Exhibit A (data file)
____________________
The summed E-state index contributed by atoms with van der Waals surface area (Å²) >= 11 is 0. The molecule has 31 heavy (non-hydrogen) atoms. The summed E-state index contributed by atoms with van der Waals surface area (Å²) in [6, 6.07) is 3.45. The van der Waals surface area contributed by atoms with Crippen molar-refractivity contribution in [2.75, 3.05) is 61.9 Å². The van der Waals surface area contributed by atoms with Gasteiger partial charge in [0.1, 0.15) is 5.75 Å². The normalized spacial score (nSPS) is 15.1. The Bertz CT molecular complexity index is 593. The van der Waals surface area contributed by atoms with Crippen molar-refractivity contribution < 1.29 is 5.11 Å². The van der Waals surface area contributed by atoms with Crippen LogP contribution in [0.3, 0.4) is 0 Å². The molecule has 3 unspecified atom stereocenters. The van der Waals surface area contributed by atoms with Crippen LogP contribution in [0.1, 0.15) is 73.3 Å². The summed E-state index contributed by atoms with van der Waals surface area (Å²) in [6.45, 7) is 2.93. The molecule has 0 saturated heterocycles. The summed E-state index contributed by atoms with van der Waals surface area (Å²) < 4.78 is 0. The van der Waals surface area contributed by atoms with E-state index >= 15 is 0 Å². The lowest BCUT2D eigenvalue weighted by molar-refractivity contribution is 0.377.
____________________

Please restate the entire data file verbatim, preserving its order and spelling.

The summed E-state index contributed by atoms with van der Waals surface area (Å²) >= 11 is 0. The molecule has 31 heavy (non-hydrogen) atoms. The summed E-state index contributed by atoms with van der Waals surface area (Å²) in [6, 6.07) is 3.45. The van der Waals surface area contributed by atoms with Crippen molar-refractivity contribution in [2.75, 3.05) is 61.9 Å². The van der Waals surface area contributed by atoms with Gasteiger partial charge in [0.1, 0.15) is 5.75 Å². The normalized spacial score (nSPS) is 15.1. The Bertz CT molecular complexity index is 593. The van der Waals surface area contributed by atoms with Crippen molar-refractivity contribution < 1.29 is 5.11 Å². The van der Waals surface area contributed by atoms with Crippen LogP contribution in [0.3, 0.4) is 0 Å². The molecule has 3 unspecified atom stereocenters. The van der Waals surface area contributed by atoms with Crippen LogP contribution in [0.1, 0.15) is 73.3 Å². The summed E-state index contributed by atoms with van der Waals surface area (Å²) in [6.45, 7) is 2.93. The molecule has 0 saturated heterocycles. The summed E-state index contributed by atoms with van der Waals surface area (Å²) < 4.78 is 0. The van der Waals surface area contributed by atoms with E-state index >= 15 is 0 Å². The lowest BCUT2D eigenvalue weighted by molar-refractivity contribution is 0.377.